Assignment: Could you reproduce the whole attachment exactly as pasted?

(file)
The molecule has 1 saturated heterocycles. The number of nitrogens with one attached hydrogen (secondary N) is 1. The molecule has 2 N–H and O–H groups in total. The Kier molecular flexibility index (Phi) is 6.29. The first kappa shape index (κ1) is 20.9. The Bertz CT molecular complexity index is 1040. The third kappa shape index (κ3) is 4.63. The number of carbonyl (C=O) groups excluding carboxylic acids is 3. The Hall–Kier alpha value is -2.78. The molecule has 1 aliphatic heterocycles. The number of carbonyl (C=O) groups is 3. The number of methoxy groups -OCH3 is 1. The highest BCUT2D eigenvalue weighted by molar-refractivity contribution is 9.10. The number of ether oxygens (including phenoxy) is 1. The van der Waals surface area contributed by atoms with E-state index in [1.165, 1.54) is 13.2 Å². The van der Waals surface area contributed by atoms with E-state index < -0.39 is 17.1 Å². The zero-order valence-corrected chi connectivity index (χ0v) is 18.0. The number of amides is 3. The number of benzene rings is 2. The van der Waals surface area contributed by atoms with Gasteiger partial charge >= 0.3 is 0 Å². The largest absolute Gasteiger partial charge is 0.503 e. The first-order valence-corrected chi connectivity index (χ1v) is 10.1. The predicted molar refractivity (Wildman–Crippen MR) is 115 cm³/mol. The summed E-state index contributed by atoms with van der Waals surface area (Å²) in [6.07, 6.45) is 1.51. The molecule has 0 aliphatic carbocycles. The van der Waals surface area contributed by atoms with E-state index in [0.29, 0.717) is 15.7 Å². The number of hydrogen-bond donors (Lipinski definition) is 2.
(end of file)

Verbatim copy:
The molecule has 1 saturated heterocycles. The number of nitrogens with one attached hydrogen (secondary N) is 1. The molecule has 2 N–H and O–H groups in total. The Kier molecular flexibility index (Phi) is 6.29. The first kappa shape index (κ1) is 20.9. The Bertz CT molecular complexity index is 1040. The third kappa shape index (κ3) is 4.63. The number of carbonyl (C=O) groups excluding carboxylic acids is 3. The Hall–Kier alpha value is -2.78. The molecule has 1 aliphatic heterocycles. The number of carbonyl (C=O) groups is 3. The number of methoxy groups -OCH3 is 1. The highest BCUT2D eigenvalue weighted by molar-refractivity contribution is 9.10. The number of ether oxygens (including phenoxy) is 1. The van der Waals surface area contributed by atoms with E-state index in [1.165, 1.54) is 13.2 Å². The van der Waals surface area contributed by atoms with E-state index < -0.39 is 17.1 Å². The zero-order valence-corrected chi connectivity index (χ0v) is 18.0. The number of amides is 3. The number of benzene rings is 2. The van der Waals surface area contributed by atoms with Gasteiger partial charge >= 0.3 is 0 Å². The largest absolute Gasteiger partial charge is 0.503 e. The first-order valence-corrected chi connectivity index (χ1v) is 10.1. The predicted molar refractivity (Wildman–Crippen MR) is 115 cm³/mol. The summed E-state index contributed by atoms with van der Waals surface area (Å²) in [6.07, 6.45) is 1.51. The molecule has 0 aliphatic carbocycles. The van der Waals surface area contributed by atoms with E-state index in [0.29, 0.717) is 15.7 Å². The number of hydrogen-bond donors (Lipinski definition) is 2.